So, when Paul says here that we are to “be made new”, he’s talking about the fact that God’s Spirit is at work in our lives to change the attitude of our minds.

He’s not just giving us a few new instructions. He’s changing our whole mindset so that we see the implication of the gospel for our lives. And that will affect our thoughts, our hearts, our desires, and ultimately, our actions.

But even though this is something that God is doing in us, we’re not told to just sit back, relax and let God get on with the work while we do something else. We’re taught to take intentional steps to change — knowing that God is at work in us. That means we need to examine our lives That means that we need to identify areas in our lives that need to change. How do we do that? James 1:23 says, For if anyone is a hearer of the word and not a doer, he is like a man who looks intently at his natural face in a mirror. This is talking about a mirror, For he looks at himself and goes away and at once forgets what he was like. But the one who looks into the perfect law, the law of liberty, talking about God's word, specifically the Spoken Word of God and The written Word of God, and continue with therein. He being not a forgetful here, but a doer of the work. This man shall be blessed in his deed. This passage of scripture is likening the Preaching of Gods word, the teaching of Gods word and The written Word of God unto a mirror that you look in to see your spiritual face, to see what you are in the spirit. You with your eyes have never looked directly into your face. You've always looked at a reflection or a representation, but you've gotten to where you trust that. Well, the word of God is a perfect reflection of what spiritual truth of the Catholic Church is. You can't sit there and say, well, I think that, you know, all my mascara is on and that my face is fixed. My hair is combed and I'm ready to go. You can't go by how you feel. You have to go look in that mirror and then you trust what you see. Well, it's the same thing with the Word of God. The Word of God gives you a perfect picture of who you are in your spirit-what needs to be put on and what needs to be put of. It's the only way. Then when we see what needs to be put off, we need to bring those things to God, praying and asking God for the graces needed to help us to change.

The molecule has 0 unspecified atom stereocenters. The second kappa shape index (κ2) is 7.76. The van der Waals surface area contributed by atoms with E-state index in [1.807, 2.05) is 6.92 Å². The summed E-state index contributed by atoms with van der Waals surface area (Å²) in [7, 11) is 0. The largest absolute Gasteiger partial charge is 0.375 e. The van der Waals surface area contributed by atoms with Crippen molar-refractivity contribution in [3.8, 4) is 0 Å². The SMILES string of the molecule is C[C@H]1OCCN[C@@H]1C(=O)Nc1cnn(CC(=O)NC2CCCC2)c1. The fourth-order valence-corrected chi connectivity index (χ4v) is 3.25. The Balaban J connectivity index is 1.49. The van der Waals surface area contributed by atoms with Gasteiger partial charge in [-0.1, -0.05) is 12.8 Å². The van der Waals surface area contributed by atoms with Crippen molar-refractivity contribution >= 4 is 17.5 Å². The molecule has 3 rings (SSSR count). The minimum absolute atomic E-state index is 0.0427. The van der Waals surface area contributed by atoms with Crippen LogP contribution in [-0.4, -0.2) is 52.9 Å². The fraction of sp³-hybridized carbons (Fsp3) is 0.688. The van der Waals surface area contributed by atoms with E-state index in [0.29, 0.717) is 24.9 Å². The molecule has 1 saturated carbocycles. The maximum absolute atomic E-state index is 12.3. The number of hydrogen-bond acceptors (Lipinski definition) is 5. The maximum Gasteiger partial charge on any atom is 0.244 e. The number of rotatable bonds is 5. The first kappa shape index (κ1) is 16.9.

This deliberate discipline of change and growth and maturity isn’t an optional thing for those of us who are Christians. It’s something that must happen, because that’s the very purpose for which God has saved us. And so, that’s what it means to put off the old self and to put on the new.

“To put off, according to former conversation, the old man, who is corrupted through deceitful desires And be renewed in the spirit of your mind: And put on the new man, who according to God is created in justice and holiness of truth” (Ephesians 4:22-24)